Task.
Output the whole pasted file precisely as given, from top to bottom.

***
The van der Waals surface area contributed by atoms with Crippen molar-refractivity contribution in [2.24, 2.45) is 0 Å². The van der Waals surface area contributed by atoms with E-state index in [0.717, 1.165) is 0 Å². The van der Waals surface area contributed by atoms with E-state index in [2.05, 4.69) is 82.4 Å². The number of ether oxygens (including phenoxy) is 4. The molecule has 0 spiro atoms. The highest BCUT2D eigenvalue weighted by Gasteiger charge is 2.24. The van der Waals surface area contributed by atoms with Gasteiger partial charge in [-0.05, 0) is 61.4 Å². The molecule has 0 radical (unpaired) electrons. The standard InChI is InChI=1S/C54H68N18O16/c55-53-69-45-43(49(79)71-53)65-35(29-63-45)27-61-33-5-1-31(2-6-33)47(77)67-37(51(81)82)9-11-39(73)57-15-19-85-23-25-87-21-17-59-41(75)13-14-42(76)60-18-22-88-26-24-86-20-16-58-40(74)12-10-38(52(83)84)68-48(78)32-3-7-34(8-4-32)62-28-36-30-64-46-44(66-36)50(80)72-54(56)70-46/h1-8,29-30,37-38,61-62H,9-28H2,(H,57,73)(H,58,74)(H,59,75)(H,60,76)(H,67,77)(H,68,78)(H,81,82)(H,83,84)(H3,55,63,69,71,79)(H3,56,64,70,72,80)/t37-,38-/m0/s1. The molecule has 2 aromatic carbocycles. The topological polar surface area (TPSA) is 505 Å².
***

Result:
The van der Waals surface area contributed by atoms with Crippen molar-refractivity contribution in [2.24, 2.45) is 0 Å². The van der Waals surface area contributed by atoms with E-state index in [0.717, 1.165) is 0 Å². The van der Waals surface area contributed by atoms with E-state index in [2.05, 4.69) is 82.4 Å². The number of ether oxygens (including phenoxy) is 4. The molecule has 0 spiro atoms. The highest BCUT2D eigenvalue weighted by Gasteiger charge is 2.24. The van der Waals surface area contributed by atoms with Gasteiger partial charge in [-0.05, 0) is 61.4 Å². The molecule has 0 radical (unpaired) electrons. The standard InChI is InChI=1S/C54H68N18O16/c55-53-69-45-43(49(79)71-53)65-35(29-63-45)27-61-33-5-1-31(2-6-33)47(77)67-37(51(81)82)9-11-39(73)57-15-19-85-23-25-87-21-17-59-41(75)13-14-42(76)60-18-22-88-26-24-86-20-16-58-40(74)12-10-38(52(83)84)68-48(78)32-3-7-34(8-4-32)62-28-36-30-64-46-44(66-36)50(80)72-54(56)70-46/h1-8,29-30,37-38,61-62H,9-28H2,(H,57,73)(H,58,74)(H,59,75)(H,60,76)(H,67,77)(H,68,78)(H,81,82)(H,83,84)(H3,55,63,69,71,79)(H3,56,64,70,72,80)/t37-,38-/m0/s1. The molecule has 2 aromatic carbocycles. The topological polar surface area (TPSA) is 505 Å².